For many of us, hearing Gregorian chant at the Mass is a relatively new experience. But in fact, the church teaches that liturgical music must be grounded in plainchant. The document from the Second Vatican Council on the liturgy, Sacrosanctum Concilium, teaches that “the Church acknowledges Gregorian chant as specially suited to the Roman Liturgy: therefore, other things being equal, it should be given pride of place in liturgical services.” (SC, no. 116). Following the council, to clear up questions about sacred music in the liturgy and give clear direction, the church issued the document Musicam Sacram, which repeated that “Gregorian chant, as proper to the Roman liturgy, should be given pride of place, other things being equal.” (MS, no. 50)  The General Instruction of the Roman Missal, the document that tells us how to work out the details of Mass that was re-translated and published in 2011, reaffirms that “the main place should be given, all things being equal, to Gregorian chant, as being proper to the Roman Liturgy.” (GIRM, no. 41)

So we know the church teaches us that chant is backbone of sacred music for the liturgy. Why would that be? Here are some reasons. Chant was formed and developed as an art form within the liturgy. The genre and individual pieces developed and grew with the words of the Mass themselves, and so in a sense it’s inextricable from the Mass. There is no one “composer” of chant, but rather it’s been an anonymous, collective effort of Catholics over the centuries, forming the heart of the liturgy. As the heart of the liturgy, which is the center of our life, it is the heart of our musical tradition.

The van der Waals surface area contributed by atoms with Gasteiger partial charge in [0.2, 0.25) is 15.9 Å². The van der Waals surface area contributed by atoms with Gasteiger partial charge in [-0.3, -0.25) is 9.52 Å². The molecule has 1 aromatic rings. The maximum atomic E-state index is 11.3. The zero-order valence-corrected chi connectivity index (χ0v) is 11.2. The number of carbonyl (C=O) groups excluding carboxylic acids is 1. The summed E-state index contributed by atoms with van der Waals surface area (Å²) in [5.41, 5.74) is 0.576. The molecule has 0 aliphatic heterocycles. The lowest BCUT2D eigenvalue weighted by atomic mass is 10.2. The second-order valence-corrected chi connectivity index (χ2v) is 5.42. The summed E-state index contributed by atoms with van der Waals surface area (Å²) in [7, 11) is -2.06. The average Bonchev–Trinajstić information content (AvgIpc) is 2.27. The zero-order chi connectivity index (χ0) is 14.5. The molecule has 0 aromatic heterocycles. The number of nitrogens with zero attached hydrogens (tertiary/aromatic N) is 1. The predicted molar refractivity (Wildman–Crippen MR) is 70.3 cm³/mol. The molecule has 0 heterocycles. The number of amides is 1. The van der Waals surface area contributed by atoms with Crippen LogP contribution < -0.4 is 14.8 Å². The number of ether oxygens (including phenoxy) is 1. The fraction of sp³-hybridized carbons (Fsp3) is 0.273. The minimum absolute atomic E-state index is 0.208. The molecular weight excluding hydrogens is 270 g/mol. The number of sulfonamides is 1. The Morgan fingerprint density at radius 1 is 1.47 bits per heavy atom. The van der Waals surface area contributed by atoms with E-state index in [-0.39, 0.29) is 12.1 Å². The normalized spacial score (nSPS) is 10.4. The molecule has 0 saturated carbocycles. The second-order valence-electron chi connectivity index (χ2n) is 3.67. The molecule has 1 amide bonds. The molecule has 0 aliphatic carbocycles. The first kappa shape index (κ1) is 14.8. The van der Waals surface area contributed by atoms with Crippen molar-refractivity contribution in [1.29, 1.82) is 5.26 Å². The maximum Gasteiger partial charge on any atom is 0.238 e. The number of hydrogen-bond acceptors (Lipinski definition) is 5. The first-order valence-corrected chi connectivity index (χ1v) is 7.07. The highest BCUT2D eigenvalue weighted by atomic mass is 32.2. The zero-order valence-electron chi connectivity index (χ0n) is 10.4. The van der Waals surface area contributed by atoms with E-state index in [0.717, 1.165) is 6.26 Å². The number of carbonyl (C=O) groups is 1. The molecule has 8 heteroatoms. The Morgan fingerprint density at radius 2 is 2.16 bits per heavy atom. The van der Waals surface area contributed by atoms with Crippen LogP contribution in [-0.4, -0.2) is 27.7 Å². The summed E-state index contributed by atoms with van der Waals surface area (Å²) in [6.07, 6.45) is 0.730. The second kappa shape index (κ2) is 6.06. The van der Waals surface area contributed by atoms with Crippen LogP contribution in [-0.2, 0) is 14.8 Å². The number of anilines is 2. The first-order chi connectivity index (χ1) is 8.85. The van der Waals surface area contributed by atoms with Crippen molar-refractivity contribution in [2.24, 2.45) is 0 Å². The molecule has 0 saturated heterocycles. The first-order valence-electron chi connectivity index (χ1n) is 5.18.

Chant is word-oriented, as its structure is dependent on and meant to serve the text. The music is written to accentuate the meaning of the text. The Mass is Word-oriented, as it is founded in the Incarnate Word, Jesus Christ. The Mass is about Jesus and brings us Jesus in the Eucharist and scripture, and most of the words spoken are the Word of God. It follows that the music should be word-oriented as well.

The way chant is written forces us to slow down and quiet ourselves. The rhythm is subtle and flowing, the phrases are long and connected. It requires us to enter its space, stretching us intellectually and emotionally. We must come out of ourselves and our day-to-day experience to encounter it. The Mass is the same way. Jesus comes down to us while we stretch out to him, participating in the meeting of heaven and earth.

Some of the chant we sing at Mass is absolutely meant to be sung by everyone, and that’s great. And some of the chant sung at Mass, for instance a second offertory or communion song or a meditative version of a proper text, can be meant for us to listen to the choir sing and internalize that way. Active participation is both internal and external. Here’s what Musicam Sacram says about participation:

“[It] should be above all internal, in the sense that by it the faithful join their mind to what they pronounce or hear, and cooperate with heavenly grace, [and it] must be, on the other hand, external also, that is to show internal participation by gesture and bodily attitudes, by the acclamations, responses and singing.” (MS no. 15)

So there is a place for both singing and listening at Mass, and they should both draw us deeper into the mystery happening there. Chant gives us a great way to experience both modes of participation, as it is built to draw us into the mystery and celebration of the Mass.

Thanks for reading! God bless you.